Transgender nurse poses as CA insurance czar
Perseverance paid off for transgender nurse Veronika Fimbres, as the Green Party member qualified to stand in the June 7 primary ballot as a candidate for California Insurance Commissioner. She is the first known statewide transgender candidate to qualify for a general election in California, as well as the first person living with HIV to do so.
Twice before, she had attempted to qualify as a candidate, the first in the 2018 gubernatorial race. However, she failed to raise enough money to cover the filing fee, so her name was omitted from the March primary ballot. Fimbres was certified as a write-in candidate for the race, which was easily won by then-Lieutenant Governor Gavin Newsom.
The San Francisco resident had attempted to qualify as a candidate during Newsom’s failed recall attempt last year. But Fimbres did not turn in the required income tax forms and was rejected for the ballot, which included transgender reality TV star Caitlyn Jenner, a Republican.
This time, Fimbres managed to raise the necessary funds to be a candidate for the position of State Insurance Tsar. She is one of many to challenge gay insurance commissioner Ricardo Lara (D), who four years ago became the first LGBTQ person elected to a statewide office in the Golden State.
“It’s pretty wonderful,” Fimbres told the Bay Area Reporter of getting on the ballot on his third attempt. “I remember when I was running as a write-in candidate, a guy from the San Diego Union Tribune said I couldn’t be a serious candidate if I wasn’t on the ballot.”
Nonetheless, Fimbres still faces serious challenges in surviving the June primary, where only the top two voters, regardless of party, will qualify for the November elections. She lacks name recognition and is unsupported by the statewide Green Party, which as part of a left-leaning unity slate endorsed Nathalie Hrizi, a member of the Peace and Freedom, who also lives in San Francisco and has applied for insurance several times before. Commissioner.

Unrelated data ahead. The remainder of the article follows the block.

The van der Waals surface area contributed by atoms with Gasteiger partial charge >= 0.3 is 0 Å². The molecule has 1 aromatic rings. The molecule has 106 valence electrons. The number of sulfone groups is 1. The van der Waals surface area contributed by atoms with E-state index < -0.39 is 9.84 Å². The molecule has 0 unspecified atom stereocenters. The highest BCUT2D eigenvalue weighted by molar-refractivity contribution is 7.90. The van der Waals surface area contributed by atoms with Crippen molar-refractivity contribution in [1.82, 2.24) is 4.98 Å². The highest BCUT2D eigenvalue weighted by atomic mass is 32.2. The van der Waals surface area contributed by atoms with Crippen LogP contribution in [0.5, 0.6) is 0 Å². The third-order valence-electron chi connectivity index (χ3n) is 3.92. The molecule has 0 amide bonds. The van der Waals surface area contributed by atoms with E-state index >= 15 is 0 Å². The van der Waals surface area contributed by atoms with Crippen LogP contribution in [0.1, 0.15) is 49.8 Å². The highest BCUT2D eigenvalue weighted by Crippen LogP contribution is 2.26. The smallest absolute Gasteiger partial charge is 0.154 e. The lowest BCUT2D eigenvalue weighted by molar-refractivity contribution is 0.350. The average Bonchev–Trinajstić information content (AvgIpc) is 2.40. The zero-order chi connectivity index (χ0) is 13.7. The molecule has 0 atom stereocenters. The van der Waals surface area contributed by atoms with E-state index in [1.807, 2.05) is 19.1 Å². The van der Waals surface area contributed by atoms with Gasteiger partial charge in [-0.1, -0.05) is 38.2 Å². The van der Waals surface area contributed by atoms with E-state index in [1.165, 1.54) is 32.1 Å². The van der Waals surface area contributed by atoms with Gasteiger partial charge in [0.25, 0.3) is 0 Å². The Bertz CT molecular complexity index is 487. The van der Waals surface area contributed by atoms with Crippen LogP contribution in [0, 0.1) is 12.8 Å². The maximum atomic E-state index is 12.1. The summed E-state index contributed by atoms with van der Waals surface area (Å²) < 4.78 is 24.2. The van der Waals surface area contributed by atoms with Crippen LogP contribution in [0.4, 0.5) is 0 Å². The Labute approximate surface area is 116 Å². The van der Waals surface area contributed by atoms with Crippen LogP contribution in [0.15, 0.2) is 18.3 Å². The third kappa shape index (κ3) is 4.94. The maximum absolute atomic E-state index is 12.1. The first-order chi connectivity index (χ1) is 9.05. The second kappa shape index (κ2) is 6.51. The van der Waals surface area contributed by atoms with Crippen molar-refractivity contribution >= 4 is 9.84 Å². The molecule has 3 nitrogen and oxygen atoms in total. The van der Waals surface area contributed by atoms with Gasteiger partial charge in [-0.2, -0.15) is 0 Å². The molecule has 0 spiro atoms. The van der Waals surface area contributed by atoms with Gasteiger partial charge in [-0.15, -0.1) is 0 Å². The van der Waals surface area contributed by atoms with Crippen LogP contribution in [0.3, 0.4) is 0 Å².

Lara, despite her controversies over initially receiving campaign contributions from people with ties to the insurance industry, has the endorsement of the state Democratic Party and groups like Equality California, the advocacy organization for Statewide LGBTQ. But he faces an intraparty challenge from North Bay MP Marc Levine (D-Greenbrae), which Fimbres sees as potentially beneficial to his candidacy.
“I think my chances are very good because the Democrats are going to split the vote,” said Fimbres, who so far has assembled a six-person campaign team to help him run this year.
She also earned endorsements from local Green Party chapters in Sacramento and Los Angeles counties, as well as veterans of the Green Party and National Black Caucus Green Party of the United States. Fimbres, a Black Navy veteran, pledged to use the pulpit of intimidation that would come with being insurance commissioner to push for universal health care in the state.
“I would work with everyone to provide single-payer health care,” said Fimbres, currently between nursing jobs and focusing full-time on her campaign.
Having been the first trans person named to a city panel, when she served on the Veterans Affairs Commission under the Board of Overseers and former mayors Willie Brown Jr., Newsom and the late Ed Lee, Fimbres told the BAR she knows “how to quote-without-quoting the commission” and is qualified to hold the statewide position.
“It’s not my first time at the rodeo,” said Fimbres, who withdrew last year to be considered for a seat on the San Francisco Police Board.
To learn more about his candidacy, click here.
Bi candidate ends San Jose council’s candidacy
San Jose Planning Commissioner Justin Lardinois, a bisexual native of the city, ended his bid for a council seat. He had been the first person to declare his candidacy for the seat of San Jose City Council’s District 1, which includes the famous Winchester Mystery House, as noted by BAR last April.